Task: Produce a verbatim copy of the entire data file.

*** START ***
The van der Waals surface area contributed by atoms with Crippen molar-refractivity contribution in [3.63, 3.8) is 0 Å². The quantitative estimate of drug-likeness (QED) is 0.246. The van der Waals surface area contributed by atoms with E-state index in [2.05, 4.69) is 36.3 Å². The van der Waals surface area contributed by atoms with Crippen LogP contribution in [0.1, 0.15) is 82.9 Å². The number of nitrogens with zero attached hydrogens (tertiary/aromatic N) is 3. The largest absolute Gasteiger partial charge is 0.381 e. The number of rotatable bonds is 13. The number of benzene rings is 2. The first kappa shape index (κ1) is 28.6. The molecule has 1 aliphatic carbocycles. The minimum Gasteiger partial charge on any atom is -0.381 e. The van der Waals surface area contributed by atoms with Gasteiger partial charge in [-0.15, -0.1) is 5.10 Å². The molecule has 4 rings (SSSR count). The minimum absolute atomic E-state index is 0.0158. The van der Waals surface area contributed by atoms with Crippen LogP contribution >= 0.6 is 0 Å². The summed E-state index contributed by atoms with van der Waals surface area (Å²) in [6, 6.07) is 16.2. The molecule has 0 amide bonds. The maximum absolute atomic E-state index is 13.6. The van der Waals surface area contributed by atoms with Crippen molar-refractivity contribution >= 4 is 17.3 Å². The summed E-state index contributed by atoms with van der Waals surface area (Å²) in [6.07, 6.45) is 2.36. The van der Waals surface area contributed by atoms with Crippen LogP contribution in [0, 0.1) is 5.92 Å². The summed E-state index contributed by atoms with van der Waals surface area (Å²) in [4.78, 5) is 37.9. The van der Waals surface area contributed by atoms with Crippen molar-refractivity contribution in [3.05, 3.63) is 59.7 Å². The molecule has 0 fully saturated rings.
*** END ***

The van der Waals surface area contributed by atoms with Crippen molar-refractivity contribution in [3.63, 3.8) is 0 Å². The quantitative estimate of drug-likeness (QED) is 0.246. The van der Waals surface area contributed by atoms with E-state index in [2.05, 4.69) is 36.3 Å². The van der Waals surface area contributed by atoms with Crippen LogP contribution in [0.1, 0.15) is 82.9 Å². The number of nitrogens with zero attached hydrogens (tertiary/aromatic N) is 3. The largest absolute Gasteiger partial charge is 0.381 e. The number of rotatable bonds is 13. The number of benzene rings is 2. The first kappa shape index (κ1) is 28.6. The molecule has 1 aliphatic carbocycles. The minimum Gasteiger partial charge on any atom is -0.381 e. The van der Waals surface area contributed by atoms with Gasteiger partial charge in [-0.15, -0.1) is 5.10 Å². The molecule has 4 rings (SSSR count). The minimum absolute atomic E-state index is 0.0158. The van der Waals surface area contributed by atoms with Crippen LogP contribution >= 0.6 is 0 Å². The summed E-state index contributed by atoms with van der Waals surface area (Å²) in [6, 6.07) is 16.2. The molecule has 0 amide bonds. The maximum absolute atomic E-state index is 13.6. The van der Waals surface area contributed by atoms with Crippen molar-refractivity contribution >= 4 is 17.3 Å². The summed E-state index contributed by atoms with van der Waals surface area (Å²) in [6.07, 6.45) is 2.36. The van der Waals surface area contributed by atoms with Crippen LogP contribution in [0, 0.1) is 5.92 Å². The summed E-state index contributed by atoms with van der Waals surface area (Å²) in [4.78, 5) is 37.9. The van der Waals surface area contributed by atoms with Crippen molar-refractivity contribution in [3.05, 3.63) is 59.7 Å². The molecule has 0 fully saturated rings.